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This article is provided courtesy of Stars and Stripes, which got its start as a newspaper for Union troops during the Civil War, and has been published continuously since 1942 in Europe and 1945 in the Pacific. Stripes reporters have been in the field with American soldiers, sailors and airmen in World War II, Korea, the Cold War, Vietnam, the Gulf War, Bosnia and Kosovo, and are now on assignment in the Middle East.

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First Troops Move Through New US Transit Point

Soldiers arrive at Mihail Kogalniceanu Air Base in Romania

Afghanistan-bound U.S. troops departed from the military’s new transit hub in Romania this week, marking a first for the new facility, which will play a key role as the United States draws down in Afghanistan in the year ahead.

On Monday, about 300 soldiers from the 101st Airborne Division took off for a nine-month rotation from Mihail Kogalniceanu Air Base, which the military refers to as the MK Passenger Transit Center.

The center was established as a replacement for the Manas Transit Center in Kyrgyzstan, which is slated to close in July.

The new MK Passenger Transit Center was built by soldiers from the 902nd Engineer Company (Vertical), which operates under the umbrella of the Germany-based 21st Theater Sustainment Command.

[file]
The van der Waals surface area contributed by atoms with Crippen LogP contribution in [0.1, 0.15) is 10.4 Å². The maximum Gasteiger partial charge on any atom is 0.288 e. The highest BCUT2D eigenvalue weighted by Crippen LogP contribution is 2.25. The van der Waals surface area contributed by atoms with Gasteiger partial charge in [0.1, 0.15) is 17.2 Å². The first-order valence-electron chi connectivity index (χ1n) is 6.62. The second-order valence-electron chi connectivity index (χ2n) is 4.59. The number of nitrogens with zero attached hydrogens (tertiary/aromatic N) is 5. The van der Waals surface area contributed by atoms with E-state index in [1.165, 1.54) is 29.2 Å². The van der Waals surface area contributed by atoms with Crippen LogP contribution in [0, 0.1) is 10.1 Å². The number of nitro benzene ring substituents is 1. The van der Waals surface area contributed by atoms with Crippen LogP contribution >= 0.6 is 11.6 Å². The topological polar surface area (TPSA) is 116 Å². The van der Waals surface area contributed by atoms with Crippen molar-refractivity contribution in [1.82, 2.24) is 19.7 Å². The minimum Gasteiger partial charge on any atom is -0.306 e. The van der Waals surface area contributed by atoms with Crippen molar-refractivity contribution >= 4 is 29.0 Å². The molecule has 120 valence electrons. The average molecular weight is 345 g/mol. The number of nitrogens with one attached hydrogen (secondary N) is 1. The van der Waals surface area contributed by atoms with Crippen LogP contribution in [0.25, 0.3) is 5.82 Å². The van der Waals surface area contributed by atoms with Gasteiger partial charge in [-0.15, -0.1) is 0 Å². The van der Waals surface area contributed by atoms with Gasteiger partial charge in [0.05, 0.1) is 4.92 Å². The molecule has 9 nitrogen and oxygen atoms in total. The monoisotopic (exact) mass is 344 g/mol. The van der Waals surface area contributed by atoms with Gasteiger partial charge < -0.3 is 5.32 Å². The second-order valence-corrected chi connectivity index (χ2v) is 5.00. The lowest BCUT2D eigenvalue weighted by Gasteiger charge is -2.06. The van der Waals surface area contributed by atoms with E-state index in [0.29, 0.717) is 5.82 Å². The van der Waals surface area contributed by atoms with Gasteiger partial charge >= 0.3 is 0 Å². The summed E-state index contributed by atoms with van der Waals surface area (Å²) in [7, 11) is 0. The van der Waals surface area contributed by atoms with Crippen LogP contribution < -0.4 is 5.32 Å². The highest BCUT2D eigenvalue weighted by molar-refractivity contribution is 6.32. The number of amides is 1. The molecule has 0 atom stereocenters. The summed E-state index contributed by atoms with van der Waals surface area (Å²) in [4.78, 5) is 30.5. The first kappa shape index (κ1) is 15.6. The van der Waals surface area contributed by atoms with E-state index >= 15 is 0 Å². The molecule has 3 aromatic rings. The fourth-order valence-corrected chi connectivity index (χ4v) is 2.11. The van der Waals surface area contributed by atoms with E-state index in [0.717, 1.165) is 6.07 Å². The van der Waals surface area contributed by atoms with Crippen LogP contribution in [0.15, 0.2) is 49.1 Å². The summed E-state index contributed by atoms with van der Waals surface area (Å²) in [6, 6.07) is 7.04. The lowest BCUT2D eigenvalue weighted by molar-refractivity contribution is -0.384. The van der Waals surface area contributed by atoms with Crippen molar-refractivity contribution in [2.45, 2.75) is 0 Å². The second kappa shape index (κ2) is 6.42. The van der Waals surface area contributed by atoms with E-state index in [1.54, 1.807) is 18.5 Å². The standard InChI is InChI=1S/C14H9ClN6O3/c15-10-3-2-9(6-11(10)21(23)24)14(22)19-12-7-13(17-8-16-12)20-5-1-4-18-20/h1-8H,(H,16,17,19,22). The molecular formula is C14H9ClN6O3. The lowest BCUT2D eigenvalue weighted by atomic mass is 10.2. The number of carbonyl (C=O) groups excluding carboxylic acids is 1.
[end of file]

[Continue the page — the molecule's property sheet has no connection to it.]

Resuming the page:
In June, the Kyrgyz parliament voted not to extend the U.S. military’s lease at Manas, which has served as a main transit point for troops moving into and out of Afghanistan over the years.

In October, the U.S. Defense Department announced it would shift the mission of transiting troops and cargo to a facility in Romania.

The MK Transit Center provides “essential logistical, transportation, reintegration and morale and welfare services,” according to the 21st TSC.

“This is one of several transportation hubs that will ensure our war fighters get into and out of theater quickly, safely and efficiently, ready to execute missions or reintegrate into their Families, units and communities as the case may be,” said Lt. Col. Wayne Marotto, spokesman for the 21st TSC, in a news release.

The base, near Romania’s Black Sea port town of Constanta, can accommodate about 2,000 transiting personnel at a time and maintains a contingent of roughly 350 servicemembers and civilians to operate the transit center.

So far, some troops appear to prefer the facility in Romania to the transit center it will replace in Kyrgyzstan, according to the 21st TSC release.

“Our stay here has been a lot better than at Manas,” Spc. Stephen Mayville, a transiting soldier from Grass Lake, Mich., was quoted as saying. “The facilities are awesome; they actually have buildings instead of tents.”

Related Topics

Romania Afghanistan Army
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